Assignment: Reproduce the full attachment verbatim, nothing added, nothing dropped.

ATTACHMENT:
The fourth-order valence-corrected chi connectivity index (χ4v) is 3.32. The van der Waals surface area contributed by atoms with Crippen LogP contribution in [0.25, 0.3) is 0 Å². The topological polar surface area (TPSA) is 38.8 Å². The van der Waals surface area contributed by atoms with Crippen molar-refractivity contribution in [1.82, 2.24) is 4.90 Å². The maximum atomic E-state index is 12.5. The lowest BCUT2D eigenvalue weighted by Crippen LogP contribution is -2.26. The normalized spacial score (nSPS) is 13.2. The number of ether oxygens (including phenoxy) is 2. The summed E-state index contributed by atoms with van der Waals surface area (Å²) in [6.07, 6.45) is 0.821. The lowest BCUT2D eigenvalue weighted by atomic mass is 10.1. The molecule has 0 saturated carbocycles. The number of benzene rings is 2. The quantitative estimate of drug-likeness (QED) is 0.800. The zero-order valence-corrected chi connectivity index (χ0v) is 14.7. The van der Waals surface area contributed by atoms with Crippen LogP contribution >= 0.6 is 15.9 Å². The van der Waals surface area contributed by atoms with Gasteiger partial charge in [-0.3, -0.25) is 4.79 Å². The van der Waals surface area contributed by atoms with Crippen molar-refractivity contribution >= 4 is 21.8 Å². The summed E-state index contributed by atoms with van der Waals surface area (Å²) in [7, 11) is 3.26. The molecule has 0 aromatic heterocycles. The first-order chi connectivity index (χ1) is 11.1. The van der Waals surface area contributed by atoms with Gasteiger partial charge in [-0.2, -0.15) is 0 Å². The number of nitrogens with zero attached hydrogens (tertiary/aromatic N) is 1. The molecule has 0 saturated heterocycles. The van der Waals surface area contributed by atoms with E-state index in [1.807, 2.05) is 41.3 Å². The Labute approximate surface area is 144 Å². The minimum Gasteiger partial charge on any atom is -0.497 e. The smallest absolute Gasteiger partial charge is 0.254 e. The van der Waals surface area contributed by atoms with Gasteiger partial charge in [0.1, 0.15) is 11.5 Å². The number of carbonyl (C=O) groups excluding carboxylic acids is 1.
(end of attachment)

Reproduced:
The fourth-order valence-corrected chi connectivity index (χ4v) is 3.32. The van der Waals surface area contributed by atoms with Crippen LogP contribution in [0.25, 0.3) is 0 Å². The topological polar surface area (TPSA) is 38.8 Å². The van der Waals surface area contributed by atoms with Crippen molar-refractivity contribution in [1.82, 2.24) is 4.90 Å². The maximum atomic E-state index is 12.5. The lowest BCUT2D eigenvalue weighted by Crippen LogP contribution is -2.26. The normalized spacial score (nSPS) is 13.2. The number of ether oxygens (including phenoxy) is 2. The summed E-state index contributed by atoms with van der Waals surface area (Å²) in [6.07, 6.45) is 0.821. The lowest BCUT2D eigenvalue weighted by atomic mass is 10.1. The molecule has 0 saturated carbocycles. The number of benzene rings is 2. The quantitative estimate of drug-likeness (QED) is 0.800. The zero-order valence-corrected chi connectivity index (χ0v) is 14.7. The van der Waals surface area contributed by atoms with Crippen LogP contribution >= 0.6 is 15.9 Å². The van der Waals surface area contributed by atoms with Gasteiger partial charge in [-0.3, -0.25) is 4.79 Å². The van der Waals surface area contributed by atoms with Crippen molar-refractivity contribution >= 4 is 21.8 Å². The summed E-state index contributed by atoms with van der Waals surface area (Å²) in [7, 11) is 3.26. The molecule has 0 aromatic heterocycles. The first-order chi connectivity index (χ1) is 11.1. The van der Waals surface area contributed by atoms with Gasteiger partial charge in [-0.2, -0.15) is 0 Å². The number of nitrogens with zero attached hydrogens (tertiary/aromatic N) is 1. The molecule has 0 saturated heterocycles. The van der Waals surface area contributed by atoms with E-state index in [1.807, 2.05) is 41.3 Å². The Labute approximate surface area is 144 Å². The minimum Gasteiger partial charge on any atom is -0.497 e. The smallest absolute Gasteiger partial charge is 0.254 e. The van der Waals surface area contributed by atoms with Gasteiger partial charge in [0.1, 0.15) is 11.5 Å². The number of carbonyl (C=O) groups excluding carboxylic acids is 1.